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Art Fri Jan 30 2009
Editor's Note: This is a guest post from Lakeview resident Amy Karatz.
Tuesday night a crowd packed the largest room at Ann Sather's on Belmont to hear the City of Chicago Curator of Public Art, Elizabeth Kelley, talk about the new permanent art installation at the renovated Belmont El stop. Ms. Kelley carefully explained the 11-step process for acquiring art for a public setting, from choosing the site, to picking participating artists, to installation. The CTA worked from a database of several hundred artists, then gave each of the six finalists $500 to develop a submission.
On-site requirements included filling a 6 feet tall by 20 feet wide wall space with a tile mosaic. Two columns several feet in front of the wall would be similarly tiled. The artists were asked to reference this work to an orange steel sculpture that will sit outside the station. They were also specifically asked not to create a baseball/Cubs theme.
The crowd, aged 7 to 70, enjoyed viewing large illustrations representing ideas from the six artist finalists. Each individual idea was carried through the room while Ms. Kelley read the artist's inspirations and intentions, so all present were easily able to see each idea. The audience were not given artist's names, and later, artists in the audience were asked not to comment.
It would be foolish to describe the art, because words would not do it justice. The six entries included sweet cartoons, fantasy images, abstract thoughts, and even classical references. More than one included samples of finished mosaic tiles.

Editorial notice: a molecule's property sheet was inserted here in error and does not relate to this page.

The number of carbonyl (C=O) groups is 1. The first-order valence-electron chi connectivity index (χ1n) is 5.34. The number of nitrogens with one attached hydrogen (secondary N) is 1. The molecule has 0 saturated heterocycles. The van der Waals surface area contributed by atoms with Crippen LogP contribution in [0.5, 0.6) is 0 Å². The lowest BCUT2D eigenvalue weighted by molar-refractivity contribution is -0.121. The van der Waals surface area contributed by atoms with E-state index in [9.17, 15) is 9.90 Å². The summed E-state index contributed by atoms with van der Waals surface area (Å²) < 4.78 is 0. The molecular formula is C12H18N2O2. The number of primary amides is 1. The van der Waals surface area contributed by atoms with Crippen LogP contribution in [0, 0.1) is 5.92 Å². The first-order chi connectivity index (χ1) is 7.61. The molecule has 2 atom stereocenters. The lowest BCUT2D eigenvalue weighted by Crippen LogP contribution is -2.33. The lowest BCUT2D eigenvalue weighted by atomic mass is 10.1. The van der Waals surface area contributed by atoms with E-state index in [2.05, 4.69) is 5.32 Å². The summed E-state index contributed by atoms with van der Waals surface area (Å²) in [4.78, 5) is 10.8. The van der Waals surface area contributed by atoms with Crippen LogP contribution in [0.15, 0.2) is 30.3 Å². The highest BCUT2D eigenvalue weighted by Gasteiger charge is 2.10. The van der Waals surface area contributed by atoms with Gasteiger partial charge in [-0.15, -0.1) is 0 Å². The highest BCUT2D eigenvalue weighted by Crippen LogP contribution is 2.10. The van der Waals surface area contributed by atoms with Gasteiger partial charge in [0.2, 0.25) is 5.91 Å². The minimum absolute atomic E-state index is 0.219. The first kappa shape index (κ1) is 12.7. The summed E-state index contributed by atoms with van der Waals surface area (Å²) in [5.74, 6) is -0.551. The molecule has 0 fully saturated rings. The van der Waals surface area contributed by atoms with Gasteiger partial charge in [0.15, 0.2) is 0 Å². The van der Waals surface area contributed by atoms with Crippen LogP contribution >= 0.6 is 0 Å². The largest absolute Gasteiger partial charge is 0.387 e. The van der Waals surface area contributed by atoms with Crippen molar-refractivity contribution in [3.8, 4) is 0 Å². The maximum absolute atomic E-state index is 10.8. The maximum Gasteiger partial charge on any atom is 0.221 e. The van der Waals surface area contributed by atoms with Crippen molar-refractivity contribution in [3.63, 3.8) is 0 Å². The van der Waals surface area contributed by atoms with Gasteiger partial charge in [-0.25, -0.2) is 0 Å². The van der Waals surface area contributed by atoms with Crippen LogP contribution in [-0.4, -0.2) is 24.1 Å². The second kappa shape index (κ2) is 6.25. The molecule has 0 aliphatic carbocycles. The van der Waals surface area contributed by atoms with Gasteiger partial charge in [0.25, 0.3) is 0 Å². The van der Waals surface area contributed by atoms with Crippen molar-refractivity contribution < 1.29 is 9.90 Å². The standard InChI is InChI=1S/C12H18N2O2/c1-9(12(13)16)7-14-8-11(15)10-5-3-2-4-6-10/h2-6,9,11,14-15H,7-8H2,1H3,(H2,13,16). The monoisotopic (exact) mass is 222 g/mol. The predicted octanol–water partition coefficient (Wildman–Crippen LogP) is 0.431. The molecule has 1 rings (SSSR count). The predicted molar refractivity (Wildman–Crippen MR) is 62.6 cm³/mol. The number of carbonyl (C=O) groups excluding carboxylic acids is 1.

When solicited for their opinions, various audience members spoke in favor of all but one of the six. The vast majority of comments, however, praised the work of David Csicsko, whose work had been seen in the old station. His mural presentation, showing wonderful characters on a train car, had a life and energy that wowed. Close up, his sample tile revealed multi-colored striped faces with raised eyes that seemed to pop. He also proposed a mosaic of three giant stylized eyes on each pillar -- a perfect image for their placement.
When the audience was asked for opinions, particular attention was paid to two small girls, each of whom spoke up in favor of Csiscko's ideas, because those were the citizens who would be using the station for the next 20 years. Noteworthy was the audience member who remarked that while all of the entries would work for several of the CTA stations, only Csiscko's was perfect for Belmont. A common audience theme was that his entry embodied the essence of the Lakeview neighborhood.
No decision was made at the meeting. The final decisions will be made by the Department of Cultural Affairs Public Art Program.
[Image courtesy of Csicsko.com]